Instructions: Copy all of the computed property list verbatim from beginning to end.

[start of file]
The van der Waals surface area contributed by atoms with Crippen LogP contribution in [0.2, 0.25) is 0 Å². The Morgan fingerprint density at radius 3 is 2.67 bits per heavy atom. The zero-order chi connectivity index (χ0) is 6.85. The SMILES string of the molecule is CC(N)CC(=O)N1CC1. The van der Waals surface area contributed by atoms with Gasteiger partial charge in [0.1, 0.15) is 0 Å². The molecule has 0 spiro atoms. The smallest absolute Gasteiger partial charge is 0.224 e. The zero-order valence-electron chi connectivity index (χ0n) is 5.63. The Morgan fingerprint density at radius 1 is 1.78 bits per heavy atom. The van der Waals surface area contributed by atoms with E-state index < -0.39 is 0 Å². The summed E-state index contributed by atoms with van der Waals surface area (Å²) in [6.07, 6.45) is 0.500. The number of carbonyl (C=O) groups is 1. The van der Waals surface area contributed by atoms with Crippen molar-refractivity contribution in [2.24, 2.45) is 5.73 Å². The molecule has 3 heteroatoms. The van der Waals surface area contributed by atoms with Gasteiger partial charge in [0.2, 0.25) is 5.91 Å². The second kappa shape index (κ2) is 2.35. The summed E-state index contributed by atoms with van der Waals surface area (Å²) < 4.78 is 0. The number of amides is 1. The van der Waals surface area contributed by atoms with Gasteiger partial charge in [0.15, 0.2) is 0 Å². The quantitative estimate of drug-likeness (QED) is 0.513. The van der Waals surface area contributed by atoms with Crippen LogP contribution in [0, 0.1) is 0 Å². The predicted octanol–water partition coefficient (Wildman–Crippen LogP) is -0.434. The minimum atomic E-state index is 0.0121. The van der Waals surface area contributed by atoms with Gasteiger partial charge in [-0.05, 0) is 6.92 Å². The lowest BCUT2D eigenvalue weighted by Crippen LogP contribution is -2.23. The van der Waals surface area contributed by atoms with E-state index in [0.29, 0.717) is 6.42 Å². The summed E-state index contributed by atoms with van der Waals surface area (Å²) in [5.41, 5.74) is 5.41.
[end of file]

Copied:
The van der Waals surface area contributed by atoms with Crippen LogP contribution in [0.2, 0.25) is 0 Å². The Morgan fingerprint density at radius 3 is 2.67 bits per heavy atom. The zero-order chi connectivity index (χ0) is 6.85. The SMILES string of the molecule is CC(N)CC(=O)N1CC1. The van der Waals surface area contributed by atoms with Gasteiger partial charge in [0.1, 0.15) is 0 Å². The molecule has 0 spiro atoms. The smallest absolute Gasteiger partial charge is 0.224 e. The zero-order valence-electron chi connectivity index (χ0n) is 5.63. The Morgan fingerprint density at radius 1 is 1.78 bits per heavy atom. The van der Waals surface area contributed by atoms with E-state index < -0.39 is 0 Å². The summed E-state index contributed by atoms with van der Waals surface area (Å²) in [6.07, 6.45) is 0.500. The number of carbonyl (C=O) groups is 1. The van der Waals surface area contributed by atoms with Crippen molar-refractivity contribution in [2.24, 2.45) is 5.73 Å². The molecule has 3 heteroatoms. The van der Waals surface area contributed by atoms with Gasteiger partial charge in [0.2, 0.25) is 5.91 Å². The second kappa shape index (κ2) is 2.35. The summed E-state index contributed by atoms with van der Waals surface area (Å²) < 4.78 is 0. The number of amides is 1. The van der Waals surface area contributed by atoms with Gasteiger partial charge in [0.15, 0.2) is 0 Å². The quantitative estimate of drug-likeness (QED) is 0.513. The van der Waals surface area contributed by atoms with Crippen LogP contribution in [0, 0.1) is 0 Å². The predicted octanol–water partition coefficient (Wildman–Crippen LogP) is -0.434. The minimum atomic E-state index is 0.0121. The van der Waals surface area contributed by atoms with Gasteiger partial charge in [-0.05, 0) is 6.92 Å². The lowest BCUT2D eigenvalue weighted by Crippen LogP contribution is -2.23. The van der Waals surface area contributed by atoms with E-state index in [0.29, 0.717) is 6.42 Å². The summed E-state index contributed by atoms with van der Waals surface area (Å²) in [5.41, 5.74) is 5.41.